• Mother Goose and other traditional poems contain rhyming words, or words that end with the same sounds.
  • Listen for rhythm or a pattern of sound
  • Scholars will learn that stories are a kind of fiction, or narrative that comes from a writer’s imagination, and stories can be folktales, fairy tales, myths, legends, or trickster tales

MATHEMATICS

Mathematical thinking is developed through concrete objects and then pictures. Junior Kindergarten scholars move from concrete experience, developing a deep understanding of number sense and number properties, and moving to symbolic representation of the major strands of mathematics. Scholars begin development of problem solving techniques and math study through the following areas of application of math skills:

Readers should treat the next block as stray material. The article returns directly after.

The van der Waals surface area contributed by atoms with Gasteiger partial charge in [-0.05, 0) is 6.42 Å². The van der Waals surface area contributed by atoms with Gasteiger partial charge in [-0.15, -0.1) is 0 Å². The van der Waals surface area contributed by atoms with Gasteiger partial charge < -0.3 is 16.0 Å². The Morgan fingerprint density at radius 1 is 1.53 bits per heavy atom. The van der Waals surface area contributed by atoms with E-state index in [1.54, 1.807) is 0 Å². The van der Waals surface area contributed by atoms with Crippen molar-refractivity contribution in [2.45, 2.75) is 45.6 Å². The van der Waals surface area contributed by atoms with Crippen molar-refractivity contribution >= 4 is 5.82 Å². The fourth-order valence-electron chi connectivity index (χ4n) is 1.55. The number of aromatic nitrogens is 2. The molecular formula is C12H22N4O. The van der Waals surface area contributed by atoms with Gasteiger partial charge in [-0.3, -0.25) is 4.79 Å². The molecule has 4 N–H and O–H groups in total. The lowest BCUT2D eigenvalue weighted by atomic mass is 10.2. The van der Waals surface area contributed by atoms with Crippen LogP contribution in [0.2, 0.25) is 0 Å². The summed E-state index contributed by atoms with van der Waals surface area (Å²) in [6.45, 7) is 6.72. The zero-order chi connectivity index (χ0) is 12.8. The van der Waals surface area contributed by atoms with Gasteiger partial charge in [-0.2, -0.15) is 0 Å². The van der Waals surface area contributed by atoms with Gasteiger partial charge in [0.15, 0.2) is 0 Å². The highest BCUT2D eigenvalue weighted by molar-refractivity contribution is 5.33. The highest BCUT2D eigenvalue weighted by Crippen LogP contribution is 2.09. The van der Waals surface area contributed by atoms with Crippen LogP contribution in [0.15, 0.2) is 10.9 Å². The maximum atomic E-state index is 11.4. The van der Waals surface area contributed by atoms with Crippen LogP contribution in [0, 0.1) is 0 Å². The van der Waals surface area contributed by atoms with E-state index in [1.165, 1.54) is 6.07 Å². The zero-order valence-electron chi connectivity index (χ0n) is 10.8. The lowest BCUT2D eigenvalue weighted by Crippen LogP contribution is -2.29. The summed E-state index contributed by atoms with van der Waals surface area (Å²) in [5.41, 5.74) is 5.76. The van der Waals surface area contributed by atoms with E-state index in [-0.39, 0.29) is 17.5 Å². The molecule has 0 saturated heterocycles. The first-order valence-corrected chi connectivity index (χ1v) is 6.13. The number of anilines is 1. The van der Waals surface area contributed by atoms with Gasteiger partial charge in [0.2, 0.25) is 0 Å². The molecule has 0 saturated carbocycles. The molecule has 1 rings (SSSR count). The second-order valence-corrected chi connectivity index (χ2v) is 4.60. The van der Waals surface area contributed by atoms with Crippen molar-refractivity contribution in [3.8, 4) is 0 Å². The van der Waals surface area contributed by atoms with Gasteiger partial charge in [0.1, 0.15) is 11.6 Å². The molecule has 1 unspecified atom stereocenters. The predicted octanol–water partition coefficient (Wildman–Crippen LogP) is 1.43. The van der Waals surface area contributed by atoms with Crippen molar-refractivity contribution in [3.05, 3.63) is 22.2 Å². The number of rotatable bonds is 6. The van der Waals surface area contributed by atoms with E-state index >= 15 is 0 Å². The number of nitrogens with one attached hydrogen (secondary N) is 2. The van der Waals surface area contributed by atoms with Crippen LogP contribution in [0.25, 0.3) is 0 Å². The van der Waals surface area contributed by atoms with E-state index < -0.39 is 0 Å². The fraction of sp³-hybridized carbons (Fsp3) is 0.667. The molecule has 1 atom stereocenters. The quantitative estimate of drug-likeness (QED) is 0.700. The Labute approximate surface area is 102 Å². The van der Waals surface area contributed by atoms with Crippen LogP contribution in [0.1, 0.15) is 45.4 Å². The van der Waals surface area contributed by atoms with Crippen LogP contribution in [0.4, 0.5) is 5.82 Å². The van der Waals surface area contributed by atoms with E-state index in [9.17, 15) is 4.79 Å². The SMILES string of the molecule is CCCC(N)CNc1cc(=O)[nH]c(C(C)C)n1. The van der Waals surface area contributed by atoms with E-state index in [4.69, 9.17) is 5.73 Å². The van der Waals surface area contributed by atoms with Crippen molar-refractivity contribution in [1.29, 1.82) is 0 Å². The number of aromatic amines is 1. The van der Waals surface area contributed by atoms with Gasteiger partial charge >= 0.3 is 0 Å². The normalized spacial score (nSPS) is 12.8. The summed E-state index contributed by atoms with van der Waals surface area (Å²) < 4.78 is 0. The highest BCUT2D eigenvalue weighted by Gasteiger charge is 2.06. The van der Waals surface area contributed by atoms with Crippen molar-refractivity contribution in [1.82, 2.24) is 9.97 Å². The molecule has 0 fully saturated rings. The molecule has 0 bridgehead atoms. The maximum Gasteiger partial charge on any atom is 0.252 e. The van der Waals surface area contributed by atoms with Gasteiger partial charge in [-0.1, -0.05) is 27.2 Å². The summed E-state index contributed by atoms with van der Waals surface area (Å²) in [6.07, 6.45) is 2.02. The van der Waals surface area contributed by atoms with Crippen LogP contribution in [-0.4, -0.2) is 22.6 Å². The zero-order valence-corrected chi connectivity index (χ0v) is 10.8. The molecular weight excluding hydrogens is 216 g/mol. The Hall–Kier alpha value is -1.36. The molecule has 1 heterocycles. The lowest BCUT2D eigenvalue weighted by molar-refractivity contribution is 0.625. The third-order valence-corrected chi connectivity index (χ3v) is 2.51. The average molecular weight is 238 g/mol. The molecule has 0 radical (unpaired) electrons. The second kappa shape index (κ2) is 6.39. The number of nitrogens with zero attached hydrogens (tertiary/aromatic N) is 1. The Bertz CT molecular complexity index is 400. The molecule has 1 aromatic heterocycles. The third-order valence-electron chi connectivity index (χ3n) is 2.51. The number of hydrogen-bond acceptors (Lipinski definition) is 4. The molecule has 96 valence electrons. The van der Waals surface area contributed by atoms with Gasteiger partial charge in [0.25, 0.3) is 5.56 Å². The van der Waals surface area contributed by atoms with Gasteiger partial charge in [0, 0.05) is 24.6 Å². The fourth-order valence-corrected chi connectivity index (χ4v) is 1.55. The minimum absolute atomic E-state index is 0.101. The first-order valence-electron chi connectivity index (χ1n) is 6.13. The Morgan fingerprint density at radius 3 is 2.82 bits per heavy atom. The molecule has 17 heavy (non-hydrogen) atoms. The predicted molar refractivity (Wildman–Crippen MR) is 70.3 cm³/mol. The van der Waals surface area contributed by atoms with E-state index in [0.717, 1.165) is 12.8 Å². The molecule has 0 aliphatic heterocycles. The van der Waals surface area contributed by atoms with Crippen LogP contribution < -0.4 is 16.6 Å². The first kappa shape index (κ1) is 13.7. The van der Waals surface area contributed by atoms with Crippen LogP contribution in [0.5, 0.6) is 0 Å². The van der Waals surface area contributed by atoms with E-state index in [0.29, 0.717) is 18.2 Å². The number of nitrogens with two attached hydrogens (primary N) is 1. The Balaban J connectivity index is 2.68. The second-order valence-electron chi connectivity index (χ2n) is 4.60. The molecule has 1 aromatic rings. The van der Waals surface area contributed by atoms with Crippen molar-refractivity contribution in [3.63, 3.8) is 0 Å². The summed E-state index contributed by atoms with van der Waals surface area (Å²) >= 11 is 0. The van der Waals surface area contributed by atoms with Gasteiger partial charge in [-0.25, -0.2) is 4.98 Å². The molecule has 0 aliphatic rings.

Patterns and Classification, Geometry and Measurement, Numbers and Number Sense, Computation, Money

Quarter 1 Objectives

  • Verbally label the single common attribute or characteristic of a group of objects or pictures.
  • Verbally label the difference or criteria used for classification of several groups of objects or pictures
  • Given a sample object/ pictures and verbal description of the selection criteria, sort objects/pictures according to a single
  • Criterion: sort by size(small, medium, large)
  • Classify by size
  • Classify by function
  • Classify by other conceptual categories.
  • Count groups of objects with up to ten items per group
  • Given an oral number, create a group with the correct number of objects, up to ten objects.
  • Practice zero as an empty set.
  • Practice writing numbers to ten
  • Compare quantity to symbol using tactile strengths

Quarter 2 Objectives

  • Compare pairs of objects: mass: heavy-light
  • Compare pairs of objects: temperature: hot-cold
  • Use an arbitrary tool of measurement to compare the length and height of objects using comparative vocabulary (longer-taller-shorter).